The results can be seen in all of Hartman's books from the last decade including Minor Prophecies, a study of the literary essay; The Longest Shadow, a collection of essays on the aftermath of the Holocaust; and The Fateful Question of Culture, a more elusive (and allusive) work that raises serious questions about multiculturalism and identity politics in the light of the regressive tribalism of the fascists. In two exceptionally fine essays in A Critic's Journey, "The Reinvention of Hate" and "Art, Consensus, and Politics," Hartman analyzes group hatred as a perverse mode of linear thinking, a way of simplifying and integrating the world, of expelling ambiguity. Like Hitchcock and the detective novelists (but with far more grievous consequences), the Nazis imposed pattern, order, and uniformity, the very qualities Hartman avoided in his own criticism. He quotes Adorno to the effect that "genocide is absolute integration," adding that "it is uncomfortable to recognize the frustrated creativity in hate, the idealism gone bad."

In criticism, as in social life, Hartman has now come to recognize the need for consensus, for a genuinely communal speech, as opposed to "the staged unanimity of fascism and the ideology-machine of communism." They represent the kinds of totalizing narratives he never wished to write, for they depend on foreclosure and exclusion. As against this forced consensus, the strategic appeal of the work of art, he says, is through "persuasion without coercion."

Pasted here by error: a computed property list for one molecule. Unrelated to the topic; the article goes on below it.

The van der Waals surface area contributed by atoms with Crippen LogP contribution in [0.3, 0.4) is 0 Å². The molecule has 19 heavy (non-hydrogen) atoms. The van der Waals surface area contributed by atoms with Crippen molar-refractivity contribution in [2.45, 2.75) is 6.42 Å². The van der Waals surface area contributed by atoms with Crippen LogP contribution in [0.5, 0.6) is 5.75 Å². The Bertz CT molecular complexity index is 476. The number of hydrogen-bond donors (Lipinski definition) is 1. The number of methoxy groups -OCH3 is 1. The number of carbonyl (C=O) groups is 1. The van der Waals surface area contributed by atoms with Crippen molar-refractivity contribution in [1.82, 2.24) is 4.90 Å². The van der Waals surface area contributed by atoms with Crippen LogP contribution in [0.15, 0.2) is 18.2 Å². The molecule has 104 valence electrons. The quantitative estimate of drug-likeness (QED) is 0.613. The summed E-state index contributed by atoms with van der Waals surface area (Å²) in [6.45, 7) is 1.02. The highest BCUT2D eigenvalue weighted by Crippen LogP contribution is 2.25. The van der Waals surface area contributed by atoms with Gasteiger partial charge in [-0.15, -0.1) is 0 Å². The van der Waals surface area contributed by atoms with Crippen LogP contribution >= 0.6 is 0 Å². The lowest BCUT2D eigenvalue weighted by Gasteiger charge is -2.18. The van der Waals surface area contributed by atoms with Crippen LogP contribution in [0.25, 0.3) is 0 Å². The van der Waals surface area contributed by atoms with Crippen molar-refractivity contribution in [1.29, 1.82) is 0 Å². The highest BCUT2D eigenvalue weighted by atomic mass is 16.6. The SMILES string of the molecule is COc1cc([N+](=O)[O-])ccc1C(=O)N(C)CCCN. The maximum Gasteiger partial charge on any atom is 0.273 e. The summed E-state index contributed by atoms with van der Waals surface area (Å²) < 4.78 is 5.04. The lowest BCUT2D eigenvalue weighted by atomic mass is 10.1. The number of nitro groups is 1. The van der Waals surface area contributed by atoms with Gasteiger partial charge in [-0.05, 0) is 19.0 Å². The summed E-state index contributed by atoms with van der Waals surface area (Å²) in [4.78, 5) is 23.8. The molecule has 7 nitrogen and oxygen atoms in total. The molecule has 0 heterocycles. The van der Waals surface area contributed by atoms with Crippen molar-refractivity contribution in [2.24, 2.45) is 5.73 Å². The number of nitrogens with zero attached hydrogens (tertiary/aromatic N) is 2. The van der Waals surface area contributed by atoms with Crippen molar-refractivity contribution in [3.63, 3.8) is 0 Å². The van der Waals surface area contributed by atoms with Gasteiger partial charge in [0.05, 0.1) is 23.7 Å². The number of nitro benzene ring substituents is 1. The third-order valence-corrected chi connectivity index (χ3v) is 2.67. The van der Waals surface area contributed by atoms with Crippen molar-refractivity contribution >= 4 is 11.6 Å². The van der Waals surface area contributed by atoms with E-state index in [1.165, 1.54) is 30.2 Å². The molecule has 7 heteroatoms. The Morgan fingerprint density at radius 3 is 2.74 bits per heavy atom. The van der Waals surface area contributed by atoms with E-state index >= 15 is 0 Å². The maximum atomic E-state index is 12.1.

According to Hartman, the artist's tactics of persuasion are mirrored in the step-by-step strategies of critical reading, which, instead of being an operatic display of learning and insight, becomes "a form of exegetical bonding that does not deprive us of quality of consent." Where Hartman once offered a rationale for close reading as a secular offshoot of religious commentary, a way of gaining access to the elusive traces of myth and magic in art, he now defends it on political grounds as a cure for totalitarian manipulation, a form of liberal conversation. Art criticism can now be seen as "political philosophy by other means," highlighting "different perspectives" and drawing upon "a precarious reserve of empathy that is always in great demand."

Evoking such an incremental approach and a town-meeting image, Hartman sounds more like John Dewey or Richard Rorty than like his earlier French or German models. It seems that the study of the Holocaust and its aftermath has given a communitarian spin to Hartman's instinctive tolerance and pluralism, his interest in hearing a variety of voices. Pulling back from the epistemological vortex of deconstruction, he has become more like the public critics he once scorned, still resisting closure but doing so now in the name of democratic consent.

Photo (Geoffrey Hartman)